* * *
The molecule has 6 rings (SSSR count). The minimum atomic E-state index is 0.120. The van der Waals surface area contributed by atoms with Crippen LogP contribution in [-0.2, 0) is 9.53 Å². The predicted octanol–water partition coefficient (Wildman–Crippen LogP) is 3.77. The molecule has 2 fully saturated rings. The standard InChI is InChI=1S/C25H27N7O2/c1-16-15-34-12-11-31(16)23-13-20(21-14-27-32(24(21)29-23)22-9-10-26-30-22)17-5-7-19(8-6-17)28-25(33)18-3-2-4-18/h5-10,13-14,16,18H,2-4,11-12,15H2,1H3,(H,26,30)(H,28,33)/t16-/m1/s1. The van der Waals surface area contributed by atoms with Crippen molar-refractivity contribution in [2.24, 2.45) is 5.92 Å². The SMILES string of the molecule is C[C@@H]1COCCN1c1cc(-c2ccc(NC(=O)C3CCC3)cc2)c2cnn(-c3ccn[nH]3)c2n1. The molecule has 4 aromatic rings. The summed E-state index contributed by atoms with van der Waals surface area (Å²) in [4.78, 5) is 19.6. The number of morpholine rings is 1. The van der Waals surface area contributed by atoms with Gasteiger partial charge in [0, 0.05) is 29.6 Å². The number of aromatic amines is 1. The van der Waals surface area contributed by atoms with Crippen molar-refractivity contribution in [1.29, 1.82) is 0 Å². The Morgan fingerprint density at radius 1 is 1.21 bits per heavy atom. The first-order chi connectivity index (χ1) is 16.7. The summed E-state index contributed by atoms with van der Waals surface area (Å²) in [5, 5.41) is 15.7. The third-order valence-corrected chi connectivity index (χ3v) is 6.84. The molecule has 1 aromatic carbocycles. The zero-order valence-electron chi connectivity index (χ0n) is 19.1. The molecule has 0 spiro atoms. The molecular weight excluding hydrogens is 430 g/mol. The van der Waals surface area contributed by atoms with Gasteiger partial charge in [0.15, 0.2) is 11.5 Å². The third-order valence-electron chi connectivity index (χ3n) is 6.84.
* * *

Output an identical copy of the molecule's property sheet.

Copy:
The molecule has 6 rings (SSSR count). The minimum atomic E-state index is 0.120. The van der Waals surface area contributed by atoms with Crippen LogP contribution in [-0.2, 0) is 9.53 Å². The predicted octanol–water partition coefficient (Wildman–Crippen LogP) is 3.77. The molecule has 2 fully saturated rings. The standard InChI is InChI=1S/C25H27N7O2/c1-16-15-34-12-11-31(16)23-13-20(21-14-27-32(24(21)29-23)22-9-10-26-30-22)17-5-7-19(8-6-17)28-25(33)18-3-2-4-18/h5-10,13-14,16,18H,2-4,11-12,15H2,1H3,(H,26,30)(H,28,33)/t16-/m1/s1. The van der Waals surface area contributed by atoms with Crippen molar-refractivity contribution in [2.24, 2.45) is 5.92 Å². The SMILES string of the molecule is C[C@@H]1COCCN1c1cc(-c2ccc(NC(=O)C3CCC3)cc2)c2cnn(-c3ccn[nH]3)c2n1. The molecule has 4 aromatic rings. The summed E-state index contributed by atoms with van der Waals surface area (Å²) in [4.78, 5) is 19.6. The number of morpholine rings is 1. The van der Waals surface area contributed by atoms with Gasteiger partial charge in [0, 0.05) is 29.6 Å². The number of aromatic amines is 1. The van der Waals surface area contributed by atoms with Crippen molar-refractivity contribution in [1.29, 1.82) is 0 Å². The Morgan fingerprint density at radius 1 is 1.21 bits per heavy atom. The first-order chi connectivity index (χ1) is 16.7. The summed E-state index contributed by atoms with van der Waals surface area (Å²) in [5, 5.41) is 15.7. The third-order valence-corrected chi connectivity index (χ3v) is 6.84. The molecule has 1 aromatic carbocycles. The zero-order valence-electron chi connectivity index (χ0n) is 19.1. The molecule has 0 spiro atoms. The molecular weight excluding hydrogens is 430 g/mol. The van der Waals surface area contributed by atoms with Gasteiger partial charge in [0.15, 0.2) is 11.5 Å². The third-order valence-electron chi connectivity index (χ3n) is 6.84.